Do people yawn a lot when you talk to them? This is because you are a boring person and people are tired of hearing about your stupid sports blog. Here’s what we suggest: Subscribe to the six podcasts listed below and you will be an interesting, well-rounded person who will not make people stab themselves in the neck with a fork just to avoid having to talk to you.
I listen to podcasts while I bike to and from work, and this is the one most likely to make people think I’m a crazy person because I’m laughing out loud as I pass them. The Bugle (“Audio Newspaper for a Visual World”) features political satire and mildly off-color language in British accents from John Oliver (of The Daily Show fame) and comedian/cricket aficionado Andy Saltzman. Regular segments include “Fuckeulogies” (tributes to deceased dictators or other bad guys), minutes-long pun runs from Andy, and “Straight in the Bin” (the part of the newspaper you normally throw away).
The Dan Patrick Show
I was surprised when I realized that only one sports-specific podcast made this list. The sports radio market is more saturated than Tony Siragusa’s undershirt at a September football game in Miami (note to self: work on metaphors), but for the the general-interest sports fan, Dan Patrick and his misfit sidekicks, the Danettes, stand out. As a podcast of his entire daily show, The Dan Patrick Show beats out other sports podcasts that are excerpts that often leave out the best parts of the live show (Mike and Mike, Colin Cowherd), or that are too specific to one city (Bill Simmons), or that are posted a full 24 hours after airing (Tony Kornheiser). The running subtext of Dan Patrick’s disdain for his former employer, ESPN, makes it all the more entertaining.
Until recently, this spot on the list would have belonged to This American Life (which I still listen to). RadioLab has a similar approach, addressing a theme or topic on a weekly show, but it does so with a unique, mesmerizing production style. Every time I introduce a friend to RadioLab, the response is similar: “Holy crap, how did I not already know about this?” One of the first RadioLab shows I listened to was called “Patient Zero,” and featured stories about where AIDS came from (and how we might prevent similar diseases in the future) and the origin of the high five. Another show used a full chorus of singers to illustrate how the mantis shrimp perceives color. Seriously, if you don’t already, go subscribe to this podcast.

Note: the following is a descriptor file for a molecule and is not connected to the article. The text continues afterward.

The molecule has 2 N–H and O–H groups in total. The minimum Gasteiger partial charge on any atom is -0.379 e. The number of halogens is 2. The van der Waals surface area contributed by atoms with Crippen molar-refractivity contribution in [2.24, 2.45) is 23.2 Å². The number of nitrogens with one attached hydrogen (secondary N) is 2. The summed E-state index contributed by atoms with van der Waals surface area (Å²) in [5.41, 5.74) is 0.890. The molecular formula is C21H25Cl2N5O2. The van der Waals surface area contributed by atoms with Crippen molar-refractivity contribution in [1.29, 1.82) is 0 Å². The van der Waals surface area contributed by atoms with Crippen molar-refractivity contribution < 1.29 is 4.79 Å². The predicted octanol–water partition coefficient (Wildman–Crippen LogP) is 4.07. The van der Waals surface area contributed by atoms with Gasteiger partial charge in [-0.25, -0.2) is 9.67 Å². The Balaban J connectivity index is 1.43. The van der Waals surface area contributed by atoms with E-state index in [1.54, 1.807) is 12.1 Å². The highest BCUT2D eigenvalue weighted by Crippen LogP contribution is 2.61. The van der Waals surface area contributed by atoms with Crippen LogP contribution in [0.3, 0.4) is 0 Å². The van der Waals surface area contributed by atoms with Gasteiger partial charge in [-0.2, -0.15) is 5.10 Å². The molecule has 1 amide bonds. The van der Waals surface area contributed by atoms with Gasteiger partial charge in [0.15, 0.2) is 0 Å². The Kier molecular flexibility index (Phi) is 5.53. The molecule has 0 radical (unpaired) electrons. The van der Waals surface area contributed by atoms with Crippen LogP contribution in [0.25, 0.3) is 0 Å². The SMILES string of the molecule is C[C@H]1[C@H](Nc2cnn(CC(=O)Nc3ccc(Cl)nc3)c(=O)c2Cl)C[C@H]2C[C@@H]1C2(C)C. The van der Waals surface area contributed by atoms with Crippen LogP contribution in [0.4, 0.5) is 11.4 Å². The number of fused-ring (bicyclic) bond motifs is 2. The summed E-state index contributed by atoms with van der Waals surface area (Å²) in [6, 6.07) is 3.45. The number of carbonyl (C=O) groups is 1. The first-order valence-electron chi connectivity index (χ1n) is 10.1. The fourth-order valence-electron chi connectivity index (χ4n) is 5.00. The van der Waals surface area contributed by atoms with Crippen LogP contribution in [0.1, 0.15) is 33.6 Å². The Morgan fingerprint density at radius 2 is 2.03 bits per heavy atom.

Judge John Hodgman
This podcast makes the list on its own merits, but it doesn’t hurt that John Hodgman once wrote about our world-famous helmet sundae collection on the pages of The New York Times Magazine. Comedian, author, and actor John Hodgman rules on disputes submitted to him by listeners. The format is really just a vehicle for John Hodgman, who is smart and funny and has a mustache, to interact with knuckleheads over trivial subjects like how (or whether) two brothers should handle a bat infestation in their rundown house or how a husband should sort his roller derby wife’s laundry.
Wait Wait Don’t Tell Me
On the face of it, the idea of a weekly news quiz on NPR does not exactly sound like it’s going to be a laugh-a-minute romp. But with a rotating slate of celebrity contestants like comedians Mo Rocca and Paula Poundstone, former Colbert Report writer Peter Grosz, and author PJ O’Rourke, it’s one of my favorite ways to keep up with current events and odd tidbits pulled from the back pages of the tabloids. Host Peter Sagal is clearly knowledgeable about sports, and is a self-identified Red Sox fan, which makes it all the funnier when his sports-related jokes land with a thud on live audiences made up of NPR listeners. Sports fans will also enjoy the competition aspect of the show, where points are awarded seemingly at random throughout the show, and a winner is announced at the end.
WTF with Marc Maron
The format here is simple: Comedian Marc Maron interviews other comedians in his garage. It sounds low-rent, until you see the list of guests he has featured in the past, from Chris Rock and Conan O’Brien to Louis CK and Sarah Silverman. Even when you are not familiar with the guest, the conversation is almost always interesting enough to keep you engaged for the full hour (and change). Occasionally, the show slips into insider jargon (“You knew Jim at the Comedy Club in Chicago? Yeah, he sure was fat. How about Teddy? Oh, yeah, who could forget Teddy?” etc.), but interviews can delve into religion, family trauma, and deeply personal issues. (Comedian Todd Glass came out of the closet on the show in January.)
Well, there you go. Now you’ll have something to talk about besides asking people to go like your stupid blog’s stupid Facebook page.